Every relationship goes through its fair share of challenges. It takes a lot of effort, proper communication, and patience to build a healthy and long-lasting relationship. Partners may not see eye-to-eye on a lot of things but it is how they handle those differences and come together as a couple that matters. However, if one partner goes incommunicado and the other is left to figure out how to deal with stonewalling, then that’s a problem.
For the unaware, stonewalling is basically giving your partner the silent treatment. Such a toxic behavior pattern can have long-term effects on the relationship as well as on both parties involved, especially the one at the receiving end of it. We spoke to Avantika Tripathi, who specializes in social anxiety, stress management, mindfulness, and relationship counseling through rational-emotive and person-centered therapy, to understand what stonewalling is, how it damages a relationship, and how to deal with stonewalling if one falls prey to it.
What Is Stonewalling?
Before we discuss how to respond to stonewalling in marriage, let us understand what stonewalling means. It refers to a toxic and abusive behavior pattern where one partner cuts off all communication and gives their significant other the silent treatment. Avantika says, “In the face of a conflict in a relationship, one partner deliberately refuses to communicate about the problem. They become unresponsive to the other partner’s efforts to initiate conversations to the extent that they shut down completely and snap all communication ties.”
Stonewalling may come across as a harmless or normal tactic to deal with conflict in a relationship or marriage but it’s not. When a person cuts off all communication (texts, calls, emails, or any other verbal and non-verbal cues) or is unreachable and inaccessible for days, weeks, or even months, it is bound to take a massive toll on their partner, who is at the receiving end of such behavior. Trying to talk to them is like banging into a stone wall. Stonewalling can be intentional or unintentional depending on how the person uses it to avoid conflict.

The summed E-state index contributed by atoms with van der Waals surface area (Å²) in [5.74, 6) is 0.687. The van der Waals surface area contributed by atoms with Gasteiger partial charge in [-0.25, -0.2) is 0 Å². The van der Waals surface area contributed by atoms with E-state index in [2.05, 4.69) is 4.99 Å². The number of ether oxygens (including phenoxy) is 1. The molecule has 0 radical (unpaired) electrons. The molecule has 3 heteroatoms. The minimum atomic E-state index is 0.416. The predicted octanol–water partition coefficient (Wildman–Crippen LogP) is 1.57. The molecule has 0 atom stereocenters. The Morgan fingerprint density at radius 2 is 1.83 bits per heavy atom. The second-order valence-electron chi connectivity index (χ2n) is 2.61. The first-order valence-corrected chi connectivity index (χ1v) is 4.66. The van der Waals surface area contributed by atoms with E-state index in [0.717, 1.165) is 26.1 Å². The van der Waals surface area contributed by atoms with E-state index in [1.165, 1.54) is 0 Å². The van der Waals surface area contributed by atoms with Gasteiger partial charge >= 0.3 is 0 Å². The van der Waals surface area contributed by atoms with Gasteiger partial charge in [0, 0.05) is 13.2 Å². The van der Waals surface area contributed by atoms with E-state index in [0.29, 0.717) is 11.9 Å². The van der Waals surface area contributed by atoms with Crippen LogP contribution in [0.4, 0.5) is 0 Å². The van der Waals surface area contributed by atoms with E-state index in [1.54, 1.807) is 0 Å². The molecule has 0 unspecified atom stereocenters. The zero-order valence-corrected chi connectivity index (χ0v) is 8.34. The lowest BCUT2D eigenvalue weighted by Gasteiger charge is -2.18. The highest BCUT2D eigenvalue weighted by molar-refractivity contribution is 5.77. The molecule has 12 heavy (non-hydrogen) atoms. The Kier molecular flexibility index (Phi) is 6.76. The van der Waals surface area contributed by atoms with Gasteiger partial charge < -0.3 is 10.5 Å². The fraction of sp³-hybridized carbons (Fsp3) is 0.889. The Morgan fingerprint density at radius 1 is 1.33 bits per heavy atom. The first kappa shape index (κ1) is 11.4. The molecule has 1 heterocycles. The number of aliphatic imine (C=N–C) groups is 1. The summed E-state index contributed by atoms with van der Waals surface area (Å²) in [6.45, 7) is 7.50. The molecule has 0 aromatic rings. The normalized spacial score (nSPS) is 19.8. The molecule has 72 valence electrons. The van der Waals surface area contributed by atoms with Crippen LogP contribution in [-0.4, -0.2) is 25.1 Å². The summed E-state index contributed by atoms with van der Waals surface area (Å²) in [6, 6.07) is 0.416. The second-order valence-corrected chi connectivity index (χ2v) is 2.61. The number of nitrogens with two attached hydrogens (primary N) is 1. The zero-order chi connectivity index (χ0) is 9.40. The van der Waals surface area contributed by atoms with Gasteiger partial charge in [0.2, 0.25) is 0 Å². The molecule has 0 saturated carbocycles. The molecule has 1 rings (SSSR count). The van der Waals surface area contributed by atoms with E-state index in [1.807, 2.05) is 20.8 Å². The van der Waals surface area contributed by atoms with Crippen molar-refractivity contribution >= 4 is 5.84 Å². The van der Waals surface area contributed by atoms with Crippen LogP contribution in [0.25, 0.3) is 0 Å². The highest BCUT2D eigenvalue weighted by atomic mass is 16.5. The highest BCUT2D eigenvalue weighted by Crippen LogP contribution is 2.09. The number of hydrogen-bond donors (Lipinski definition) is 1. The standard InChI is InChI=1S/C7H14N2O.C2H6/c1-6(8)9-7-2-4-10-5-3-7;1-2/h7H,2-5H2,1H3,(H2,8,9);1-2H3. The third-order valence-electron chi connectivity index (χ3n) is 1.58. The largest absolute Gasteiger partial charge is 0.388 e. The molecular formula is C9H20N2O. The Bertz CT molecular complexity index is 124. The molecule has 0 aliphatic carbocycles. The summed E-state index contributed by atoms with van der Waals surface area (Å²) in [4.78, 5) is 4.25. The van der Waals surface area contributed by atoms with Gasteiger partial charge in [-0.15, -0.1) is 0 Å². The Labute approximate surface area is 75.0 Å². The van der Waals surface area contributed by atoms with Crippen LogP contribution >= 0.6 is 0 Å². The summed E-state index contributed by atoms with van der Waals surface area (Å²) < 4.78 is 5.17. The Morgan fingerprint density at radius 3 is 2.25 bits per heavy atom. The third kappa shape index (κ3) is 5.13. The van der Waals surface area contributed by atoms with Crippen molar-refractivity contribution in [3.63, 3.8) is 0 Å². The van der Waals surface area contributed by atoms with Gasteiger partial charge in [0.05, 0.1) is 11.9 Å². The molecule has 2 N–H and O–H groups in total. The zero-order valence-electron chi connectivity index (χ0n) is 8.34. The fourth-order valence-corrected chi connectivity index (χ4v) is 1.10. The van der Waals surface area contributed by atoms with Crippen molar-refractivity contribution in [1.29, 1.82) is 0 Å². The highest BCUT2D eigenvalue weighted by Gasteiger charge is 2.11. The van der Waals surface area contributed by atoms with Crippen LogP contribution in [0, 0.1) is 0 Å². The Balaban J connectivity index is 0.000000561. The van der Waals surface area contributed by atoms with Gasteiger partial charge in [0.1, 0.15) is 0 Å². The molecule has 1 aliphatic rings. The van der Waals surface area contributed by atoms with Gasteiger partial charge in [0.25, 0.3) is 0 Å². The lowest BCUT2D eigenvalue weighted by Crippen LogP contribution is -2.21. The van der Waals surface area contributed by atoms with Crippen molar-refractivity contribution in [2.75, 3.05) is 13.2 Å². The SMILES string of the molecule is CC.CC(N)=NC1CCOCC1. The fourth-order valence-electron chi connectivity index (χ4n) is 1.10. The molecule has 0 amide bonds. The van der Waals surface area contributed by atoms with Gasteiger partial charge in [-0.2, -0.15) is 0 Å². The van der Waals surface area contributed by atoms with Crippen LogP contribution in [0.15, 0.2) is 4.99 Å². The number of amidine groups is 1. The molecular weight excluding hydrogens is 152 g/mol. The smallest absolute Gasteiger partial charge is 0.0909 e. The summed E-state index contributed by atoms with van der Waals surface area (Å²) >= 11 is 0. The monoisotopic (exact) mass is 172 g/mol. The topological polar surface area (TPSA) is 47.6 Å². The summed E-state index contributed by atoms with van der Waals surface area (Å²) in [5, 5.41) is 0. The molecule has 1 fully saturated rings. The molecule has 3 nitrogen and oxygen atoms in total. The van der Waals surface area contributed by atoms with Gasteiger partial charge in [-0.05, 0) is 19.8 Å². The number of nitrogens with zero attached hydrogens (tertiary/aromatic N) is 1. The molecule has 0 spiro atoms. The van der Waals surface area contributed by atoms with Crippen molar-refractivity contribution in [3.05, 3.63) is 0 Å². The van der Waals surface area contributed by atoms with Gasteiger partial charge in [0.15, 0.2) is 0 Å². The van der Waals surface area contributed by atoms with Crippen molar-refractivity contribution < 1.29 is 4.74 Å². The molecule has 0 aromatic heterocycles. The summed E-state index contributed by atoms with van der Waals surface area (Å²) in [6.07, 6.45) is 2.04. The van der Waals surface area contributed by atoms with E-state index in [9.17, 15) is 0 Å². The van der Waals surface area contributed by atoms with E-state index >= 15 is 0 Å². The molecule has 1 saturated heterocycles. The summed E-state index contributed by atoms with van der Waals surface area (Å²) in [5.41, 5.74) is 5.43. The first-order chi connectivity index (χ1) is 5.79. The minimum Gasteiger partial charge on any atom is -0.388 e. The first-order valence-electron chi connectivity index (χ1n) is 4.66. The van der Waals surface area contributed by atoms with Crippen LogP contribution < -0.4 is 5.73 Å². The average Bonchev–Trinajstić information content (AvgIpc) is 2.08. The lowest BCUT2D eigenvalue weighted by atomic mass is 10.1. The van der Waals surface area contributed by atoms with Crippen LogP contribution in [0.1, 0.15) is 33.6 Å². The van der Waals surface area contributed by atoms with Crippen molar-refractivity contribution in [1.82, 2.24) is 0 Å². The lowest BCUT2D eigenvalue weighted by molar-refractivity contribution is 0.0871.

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1. Intentional stonewalling
At times, a person uses stonewalling to teach their partner a lesson, gaslight or control, and dominate them to avoid conflict or argument in the relationship. They intentionally give their partner the silent treatment to manipulate the situation in their favor. This is also done to gain control and power, inflict punishment, avoid emotional discussion or engagement, and gaslight or dismiss their partner’s concerns.
2. Unintentional stonewalling
Stonewalling can also be a trauma response that partners use to deal with conflict in a relationship. Avantika elaborates, “Stonewalling is often viewed as a coping mechanism by the one who does it since they feel that discussing issues or concerns will only aggravate problems and stress levels. This can trigger and cause them to develop emotional and psychological imbalances, which is why stonewallers feel that it is better to walk out or go silent instead of talking about the issue.”
Is stonewalling abuse? Stonewalling is a tactic usually used by those with low self-worth. It can be considered a form of emotional abuse in a relationship because stonewallers generally resort to such a behavior pattern to humiliate, disrespect, control, or belittle their partners. It could be a defense mechanism they learned in childhood to maintain peace with their caregivers. It is also possible that they learned this tactic from their past relationship experiences and thought it to be an effective way to avoid uncomfortable discussions.
Avantika adds, “When one partner feels mentally and emotionally disturbed, tired or depressed, they refrain from talking about issues. Any communication made to address the same can trigger them. If they face any kind of toxicity or abuse in the relationship, they go silent and choose to not react to problems. Eventually, they avoid problems completely by cutting off all communication.”
How Stonewalling Damages A Relationship
It is important to know its signs and impact on a relationship so that you can figure out how to deal with stonewalling. Avantika says, “A few common signs of stonewalling include either partner withdrawing themselves completely from any kind of uncomfortable discussion without explanation, giving no reaction, avoiding eye contact, or walking out of a conversation.